When Followers Become Toxic
 Leaders are vulnerable, too. That is, they can be led astray just as their followers can actually, by their followers. Sometimes, good leaders end up making poor decisions because well-meaning followers are united and persuasive about a course of action. This is a particular problem for leaders who attract and empower strong followers.

These executives need to become more skeptical of the majority view and push followers to examine their opinions more closely. At other times, leaders get into trouble because they are surrounded by followers who fool them with flattery and isolate them from uncomfortable realities. 

Charismatic leaders, who are most susceptible to this problem, need to make an extra effort to unearth disagreement and to find followers who are not afraid to pose hard questions. Organizational mechanisms like 360-degree feedback and executive coaching can help these leaders get at the truth within their companies.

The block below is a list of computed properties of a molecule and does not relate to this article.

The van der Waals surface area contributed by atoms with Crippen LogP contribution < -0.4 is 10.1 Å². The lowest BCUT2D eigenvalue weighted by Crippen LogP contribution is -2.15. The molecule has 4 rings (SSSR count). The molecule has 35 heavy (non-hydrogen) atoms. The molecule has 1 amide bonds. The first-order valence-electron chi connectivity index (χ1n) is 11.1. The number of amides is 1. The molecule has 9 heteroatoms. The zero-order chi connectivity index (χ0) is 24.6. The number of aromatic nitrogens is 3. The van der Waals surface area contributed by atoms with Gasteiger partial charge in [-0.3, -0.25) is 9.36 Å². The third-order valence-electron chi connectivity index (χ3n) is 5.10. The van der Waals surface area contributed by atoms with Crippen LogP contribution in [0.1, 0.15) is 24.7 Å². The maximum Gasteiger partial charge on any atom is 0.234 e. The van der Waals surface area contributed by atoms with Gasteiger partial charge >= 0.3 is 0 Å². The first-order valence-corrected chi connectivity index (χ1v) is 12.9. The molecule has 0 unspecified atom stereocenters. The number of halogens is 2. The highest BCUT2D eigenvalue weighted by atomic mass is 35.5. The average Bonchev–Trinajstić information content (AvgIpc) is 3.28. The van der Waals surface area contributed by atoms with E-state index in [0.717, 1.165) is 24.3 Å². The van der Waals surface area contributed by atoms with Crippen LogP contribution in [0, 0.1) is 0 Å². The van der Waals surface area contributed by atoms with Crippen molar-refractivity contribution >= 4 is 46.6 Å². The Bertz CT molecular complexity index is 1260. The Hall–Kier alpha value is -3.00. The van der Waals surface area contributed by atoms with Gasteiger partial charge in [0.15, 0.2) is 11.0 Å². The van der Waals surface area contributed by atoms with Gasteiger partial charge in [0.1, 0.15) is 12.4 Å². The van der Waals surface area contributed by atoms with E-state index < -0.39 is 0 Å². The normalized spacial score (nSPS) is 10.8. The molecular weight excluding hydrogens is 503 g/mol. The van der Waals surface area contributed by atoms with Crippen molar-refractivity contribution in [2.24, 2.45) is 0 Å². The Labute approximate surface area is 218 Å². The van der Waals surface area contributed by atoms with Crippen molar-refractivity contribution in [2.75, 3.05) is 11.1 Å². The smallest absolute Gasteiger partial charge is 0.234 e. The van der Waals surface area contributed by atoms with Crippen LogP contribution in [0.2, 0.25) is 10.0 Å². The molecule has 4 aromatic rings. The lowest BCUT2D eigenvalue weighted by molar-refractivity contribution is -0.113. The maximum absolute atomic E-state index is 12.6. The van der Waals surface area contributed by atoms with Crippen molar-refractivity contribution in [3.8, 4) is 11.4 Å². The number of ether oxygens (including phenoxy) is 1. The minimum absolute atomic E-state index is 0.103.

Finally, unscrupulous and ambitious followers may end up encroaching on the authority of the leader to such an extent that the leader becomes little more than a figurehead who has responsibility but no power. There's not much leaders can do to guard completely against a determined corporate Iago, but those who communicate and live by a positive set of values will find themselves better protected.

And because followers tend to model themselves after their leaders, the straightforward leader is less likely to have manipulative followers.